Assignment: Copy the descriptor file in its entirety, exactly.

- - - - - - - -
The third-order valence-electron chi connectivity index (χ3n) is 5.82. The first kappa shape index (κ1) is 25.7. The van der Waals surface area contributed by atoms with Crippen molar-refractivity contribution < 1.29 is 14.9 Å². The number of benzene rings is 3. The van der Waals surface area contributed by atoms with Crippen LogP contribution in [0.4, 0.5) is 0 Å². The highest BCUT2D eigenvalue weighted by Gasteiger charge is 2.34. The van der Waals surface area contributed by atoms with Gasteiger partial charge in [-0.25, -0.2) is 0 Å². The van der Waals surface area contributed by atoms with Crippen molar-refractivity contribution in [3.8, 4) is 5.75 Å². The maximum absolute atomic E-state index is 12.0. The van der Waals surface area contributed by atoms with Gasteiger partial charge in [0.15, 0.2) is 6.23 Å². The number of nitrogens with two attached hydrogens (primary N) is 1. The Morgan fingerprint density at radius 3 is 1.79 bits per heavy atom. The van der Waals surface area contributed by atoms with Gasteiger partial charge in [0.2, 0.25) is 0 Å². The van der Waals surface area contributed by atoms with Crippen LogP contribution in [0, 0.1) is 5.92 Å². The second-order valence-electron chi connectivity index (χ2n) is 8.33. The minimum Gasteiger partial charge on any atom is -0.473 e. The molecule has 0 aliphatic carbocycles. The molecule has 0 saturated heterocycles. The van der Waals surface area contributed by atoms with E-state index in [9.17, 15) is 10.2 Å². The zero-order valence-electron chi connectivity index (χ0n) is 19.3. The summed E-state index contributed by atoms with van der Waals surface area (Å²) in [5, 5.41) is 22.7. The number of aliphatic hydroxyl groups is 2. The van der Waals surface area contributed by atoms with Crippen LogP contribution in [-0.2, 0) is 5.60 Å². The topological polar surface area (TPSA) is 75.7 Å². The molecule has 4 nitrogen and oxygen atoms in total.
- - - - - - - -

The third-order valence-electron chi connectivity index (χ3n) is 5.82. The first kappa shape index (κ1) is 25.7. The van der Waals surface area contributed by atoms with Crippen molar-refractivity contribution < 1.29 is 14.9 Å². The number of benzene rings is 3. The van der Waals surface area contributed by atoms with Crippen LogP contribution in [0.4, 0.5) is 0 Å². The highest BCUT2D eigenvalue weighted by Gasteiger charge is 2.34. The van der Waals surface area contributed by atoms with Gasteiger partial charge in [-0.25, -0.2) is 0 Å². The van der Waals surface area contributed by atoms with Crippen molar-refractivity contribution in [3.8, 4) is 5.75 Å². The maximum absolute atomic E-state index is 12.0. The van der Waals surface area contributed by atoms with Gasteiger partial charge in [0.15, 0.2) is 6.23 Å². The number of nitrogens with two attached hydrogens (primary N) is 1. The Morgan fingerprint density at radius 3 is 1.79 bits per heavy atom. The van der Waals surface area contributed by atoms with Gasteiger partial charge in [0.2, 0.25) is 0 Å². The van der Waals surface area contributed by atoms with Crippen LogP contribution in [0, 0.1) is 5.92 Å². The second-order valence-electron chi connectivity index (χ2n) is 8.33. The minimum Gasteiger partial charge on any atom is -0.473 e. The molecule has 0 aliphatic carbocycles. The molecule has 0 saturated heterocycles. The van der Waals surface area contributed by atoms with E-state index in [9.17, 15) is 10.2 Å². The zero-order valence-electron chi connectivity index (χ0n) is 19.3. The summed E-state index contributed by atoms with van der Waals surface area (Å²) in [5, 5.41) is 22.7. The number of aliphatic hydroxyl groups is 2. The van der Waals surface area contributed by atoms with Crippen LogP contribution in [-0.2, 0) is 5.60 Å². The topological polar surface area (TPSA) is 75.7 Å². The molecule has 4 nitrogen and oxygen atoms in total.